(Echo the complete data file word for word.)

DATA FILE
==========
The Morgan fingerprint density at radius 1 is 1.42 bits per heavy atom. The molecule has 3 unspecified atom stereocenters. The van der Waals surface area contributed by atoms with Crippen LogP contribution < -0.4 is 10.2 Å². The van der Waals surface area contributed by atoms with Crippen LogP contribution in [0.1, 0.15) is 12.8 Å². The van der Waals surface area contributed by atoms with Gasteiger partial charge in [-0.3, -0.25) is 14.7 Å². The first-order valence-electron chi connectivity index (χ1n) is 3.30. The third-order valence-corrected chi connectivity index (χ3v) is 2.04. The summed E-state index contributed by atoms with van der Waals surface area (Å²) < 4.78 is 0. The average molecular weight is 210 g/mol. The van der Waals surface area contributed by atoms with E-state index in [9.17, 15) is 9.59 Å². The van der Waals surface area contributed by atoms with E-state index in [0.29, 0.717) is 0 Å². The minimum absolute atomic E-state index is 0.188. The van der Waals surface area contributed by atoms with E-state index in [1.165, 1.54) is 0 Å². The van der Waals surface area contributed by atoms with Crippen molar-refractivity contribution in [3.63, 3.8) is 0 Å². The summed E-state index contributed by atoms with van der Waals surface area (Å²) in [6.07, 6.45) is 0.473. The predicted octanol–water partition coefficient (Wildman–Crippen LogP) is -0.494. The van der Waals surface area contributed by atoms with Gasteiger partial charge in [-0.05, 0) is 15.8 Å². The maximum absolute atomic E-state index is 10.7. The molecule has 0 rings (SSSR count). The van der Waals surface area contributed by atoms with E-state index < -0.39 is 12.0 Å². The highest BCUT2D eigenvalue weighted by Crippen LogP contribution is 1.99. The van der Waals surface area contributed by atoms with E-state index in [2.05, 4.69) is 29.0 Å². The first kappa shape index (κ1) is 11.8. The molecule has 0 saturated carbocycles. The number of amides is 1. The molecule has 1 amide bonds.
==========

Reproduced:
The Morgan fingerprint density at radius 1 is 1.42 bits per heavy atom. The molecule has 3 unspecified atom stereocenters. The van der Waals surface area contributed by atoms with Crippen LogP contribution < -0.4 is 10.2 Å². The van der Waals surface area contributed by atoms with Crippen LogP contribution in [0.1, 0.15) is 12.8 Å². The van der Waals surface area contributed by atoms with Gasteiger partial charge in [-0.3, -0.25) is 14.7 Å². The first-order valence-electron chi connectivity index (χ1n) is 3.30. The third-order valence-corrected chi connectivity index (χ3v) is 2.04. The summed E-state index contributed by atoms with van der Waals surface area (Å²) < 4.78 is 0. The average molecular weight is 210 g/mol. The van der Waals surface area contributed by atoms with E-state index in [9.17, 15) is 9.59 Å². The van der Waals surface area contributed by atoms with E-state index in [0.29, 0.717) is 0 Å². The minimum absolute atomic E-state index is 0.188. The van der Waals surface area contributed by atoms with E-state index in [1.165, 1.54) is 0 Å². The van der Waals surface area contributed by atoms with Crippen molar-refractivity contribution in [3.63, 3.8) is 0 Å². The summed E-state index contributed by atoms with van der Waals surface area (Å²) in [6.07, 6.45) is 0.473. The predicted octanol–water partition coefficient (Wildman–Crippen LogP) is -0.494. The van der Waals surface area contributed by atoms with Gasteiger partial charge in [-0.05, 0) is 15.8 Å². The maximum absolute atomic E-state index is 10.7. The molecule has 0 rings (SSSR count). The van der Waals surface area contributed by atoms with E-state index < -0.39 is 12.0 Å². The highest BCUT2D eigenvalue weighted by Crippen LogP contribution is 1.99. The van der Waals surface area contributed by atoms with E-state index in [2.05, 4.69) is 29.0 Å². The first kappa shape index (κ1) is 11.8. The molecule has 0 saturated carbocycles. The number of amides is 1. The molecule has 1 amide bonds.